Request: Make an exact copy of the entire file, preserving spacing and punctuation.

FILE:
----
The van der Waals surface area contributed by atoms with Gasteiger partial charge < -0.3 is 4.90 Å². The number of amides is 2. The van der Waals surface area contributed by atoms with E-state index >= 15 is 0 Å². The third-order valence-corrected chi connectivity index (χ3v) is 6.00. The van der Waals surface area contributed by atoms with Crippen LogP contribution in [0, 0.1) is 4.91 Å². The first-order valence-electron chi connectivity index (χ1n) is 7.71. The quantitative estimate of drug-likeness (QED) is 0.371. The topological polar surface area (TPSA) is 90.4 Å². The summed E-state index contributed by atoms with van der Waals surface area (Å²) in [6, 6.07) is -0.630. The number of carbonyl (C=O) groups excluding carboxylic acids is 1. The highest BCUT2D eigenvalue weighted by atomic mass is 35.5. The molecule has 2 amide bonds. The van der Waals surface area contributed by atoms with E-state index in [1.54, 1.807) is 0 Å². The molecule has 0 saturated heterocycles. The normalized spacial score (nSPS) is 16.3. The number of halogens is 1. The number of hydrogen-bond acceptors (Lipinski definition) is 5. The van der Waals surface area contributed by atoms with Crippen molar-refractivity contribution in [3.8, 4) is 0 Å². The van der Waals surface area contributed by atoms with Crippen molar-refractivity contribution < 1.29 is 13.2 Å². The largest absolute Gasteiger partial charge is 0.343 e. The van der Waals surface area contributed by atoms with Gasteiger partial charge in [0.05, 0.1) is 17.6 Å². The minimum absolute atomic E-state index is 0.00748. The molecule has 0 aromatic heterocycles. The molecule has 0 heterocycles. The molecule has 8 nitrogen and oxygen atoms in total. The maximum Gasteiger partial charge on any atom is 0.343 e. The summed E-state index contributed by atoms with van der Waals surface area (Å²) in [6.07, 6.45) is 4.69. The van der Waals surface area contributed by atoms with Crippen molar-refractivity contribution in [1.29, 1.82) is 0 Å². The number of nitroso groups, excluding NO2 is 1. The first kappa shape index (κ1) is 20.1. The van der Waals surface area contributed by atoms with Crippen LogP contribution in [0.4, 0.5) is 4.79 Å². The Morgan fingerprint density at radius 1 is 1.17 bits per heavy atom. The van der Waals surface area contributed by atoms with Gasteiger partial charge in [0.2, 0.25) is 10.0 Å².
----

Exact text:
The van der Waals surface area contributed by atoms with Gasteiger partial charge < -0.3 is 4.90 Å². The number of amides is 2. The van der Waals surface area contributed by atoms with E-state index >= 15 is 0 Å². The third-order valence-corrected chi connectivity index (χ3v) is 6.00. The van der Waals surface area contributed by atoms with Crippen LogP contribution in [0, 0.1) is 4.91 Å². The first-order valence-electron chi connectivity index (χ1n) is 7.71. The quantitative estimate of drug-likeness (QED) is 0.371. The topological polar surface area (TPSA) is 90.4 Å². The summed E-state index contributed by atoms with van der Waals surface area (Å²) in [6, 6.07) is -0.630. The number of carbonyl (C=O) groups excluding carboxylic acids is 1. The highest BCUT2D eigenvalue weighted by atomic mass is 35.5. The molecule has 2 amide bonds. The van der Waals surface area contributed by atoms with E-state index in [1.54, 1.807) is 0 Å². The molecule has 0 saturated heterocycles. The normalized spacial score (nSPS) is 16.3. The number of halogens is 1. The number of hydrogen-bond acceptors (Lipinski definition) is 5. The van der Waals surface area contributed by atoms with Crippen molar-refractivity contribution in [3.8, 4) is 0 Å². The van der Waals surface area contributed by atoms with Crippen molar-refractivity contribution < 1.29 is 13.2 Å². The largest absolute Gasteiger partial charge is 0.343 e. The van der Waals surface area contributed by atoms with Gasteiger partial charge in [0.05, 0.1) is 17.6 Å². The minimum absolute atomic E-state index is 0.00748. The molecule has 0 aromatic heterocycles. The molecule has 0 heterocycles. The molecule has 8 nitrogen and oxygen atoms in total. The maximum Gasteiger partial charge on any atom is 0.343 e. The summed E-state index contributed by atoms with van der Waals surface area (Å²) in [6.07, 6.45) is 4.69. The van der Waals surface area contributed by atoms with Crippen molar-refractivity contribution in [1.29, 1.82) is 0 Å². The number of nitroso groups, excluding NO2 is 1. The first kappa shape index (κ1) is 20.1. The van der Waals surface area contributed by atoms with Crippen LogP contribution in [0.4, 0.5) is 4.79 Å². The Morgan fingerprint density at radius 1 is 1.17 bits per heavy atom. The van der Waals surface area contributed by atoms with Gasteiger partial charge in [0.2, 0.25) is 10.0 Å².